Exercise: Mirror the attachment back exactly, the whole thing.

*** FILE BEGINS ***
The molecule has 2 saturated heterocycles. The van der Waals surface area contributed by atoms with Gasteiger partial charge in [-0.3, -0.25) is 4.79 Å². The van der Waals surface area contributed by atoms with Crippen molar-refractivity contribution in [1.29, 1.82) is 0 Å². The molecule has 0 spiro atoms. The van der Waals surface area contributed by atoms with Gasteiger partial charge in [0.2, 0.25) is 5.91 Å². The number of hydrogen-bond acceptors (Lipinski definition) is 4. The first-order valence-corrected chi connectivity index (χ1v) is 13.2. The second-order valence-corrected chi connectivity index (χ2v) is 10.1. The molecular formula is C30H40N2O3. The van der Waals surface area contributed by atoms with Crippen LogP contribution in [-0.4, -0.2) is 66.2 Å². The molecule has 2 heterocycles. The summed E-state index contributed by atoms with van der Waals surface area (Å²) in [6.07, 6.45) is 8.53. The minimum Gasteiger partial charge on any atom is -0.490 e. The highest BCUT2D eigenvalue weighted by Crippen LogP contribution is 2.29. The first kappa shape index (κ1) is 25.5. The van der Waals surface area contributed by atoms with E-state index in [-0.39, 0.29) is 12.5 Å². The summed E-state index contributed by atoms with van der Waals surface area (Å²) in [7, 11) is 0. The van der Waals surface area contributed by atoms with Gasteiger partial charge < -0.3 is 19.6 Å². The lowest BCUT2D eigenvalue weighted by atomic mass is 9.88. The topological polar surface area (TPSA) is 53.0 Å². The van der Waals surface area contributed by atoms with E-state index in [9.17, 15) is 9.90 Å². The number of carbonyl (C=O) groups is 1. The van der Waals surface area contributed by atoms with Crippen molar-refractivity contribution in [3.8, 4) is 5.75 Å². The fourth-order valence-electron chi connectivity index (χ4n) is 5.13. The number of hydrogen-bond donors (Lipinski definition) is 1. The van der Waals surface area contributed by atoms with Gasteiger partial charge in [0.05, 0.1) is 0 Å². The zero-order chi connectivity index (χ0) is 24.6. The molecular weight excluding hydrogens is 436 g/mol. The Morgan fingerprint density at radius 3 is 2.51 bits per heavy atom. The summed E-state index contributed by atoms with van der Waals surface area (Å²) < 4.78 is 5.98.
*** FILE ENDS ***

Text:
The molecule has 2 saturated heterocycles. The van der Waals surface area contributed by atoms with Gasteiger partial charge in [-0.3, -0.25) is 4.79 Å². The van der Waals surface area contributed by atoms with Crippen molar-refractivity contribution in [1.29, 1.82) is 0 Å². The molecule has 0 spiro atoms. The van der Waals surface area contributed by atoms with Gasteiger partial charge in [0.2, 0.25) is 5.91 Å². The number of hydrogen-bond acceptors (Lipinski definition) is 4. The first-order valence-corrected chi connectivity index (χ1v) is 13.2. The second-order valence-corrected chi connectivity index (χ2v) is 10.1. The molecular formula is C30H40N2O3. The van der Waals surface area contributed by atoms with Crippen LogP contribution in [-0.4, -0.2) is 66.2 Å². The molecule has 2 heterocycles. The summed E-state index contributed by atoms with van der Waals surface area (Å²) in [6.07, 6.45) is 8.53. The minimum Gasteiger partial charge on any atom is -0.490 e. The highest BCUT2D eigenvalue weighted by Crippen LogP contribution is 2.29. The first kappa shape index (κ1) is 25.5. The van der Waals surface area contributed by atoms with E-state index in [-0.39, 0.29) is 12.5 Å². The summed E-state index contributed by atoms with van der Waals surface area (Å²) in [7, 11) is 0. The van der Waals surface area contributed by atoms with Gasteiger partial charge < -0.3 is 19.6 Å². The lowest BCUT2D eigenvalue weighted by atomic mass is 9.88. The topological polar surface area (TPSA) is 53.0 Å². The van der Waals surface area contributed by atoms with E-state index in [9.17, 15) is 9.90 Å². The number of carbonyl (C=O) groups is 1. The van der Waals surface area contributed by atoms with Crippen molar-refractivity contribution in [3.8, 4) is 5.75 Å². The fourth-order valence-electron chi connectivity index (χ4n) is 5.13. The number of hydrogen-bond donors (Lipinski definition) is 1. The van der Waals surface area contributed by atoms with Gasteiger partial charge in [0.05, 0.1) is 0 Å². The zero-order chi connectivity index (χ0) is 24.6. The molecular weight excluding hydrogens is 436 g/mol. The Morgan fingerprint density at radius 3 is 2.51 bits per heavy atom. The summed E-state index contributed by atoms with van der Waals surface area (Å²) < 4.78 is 5.98.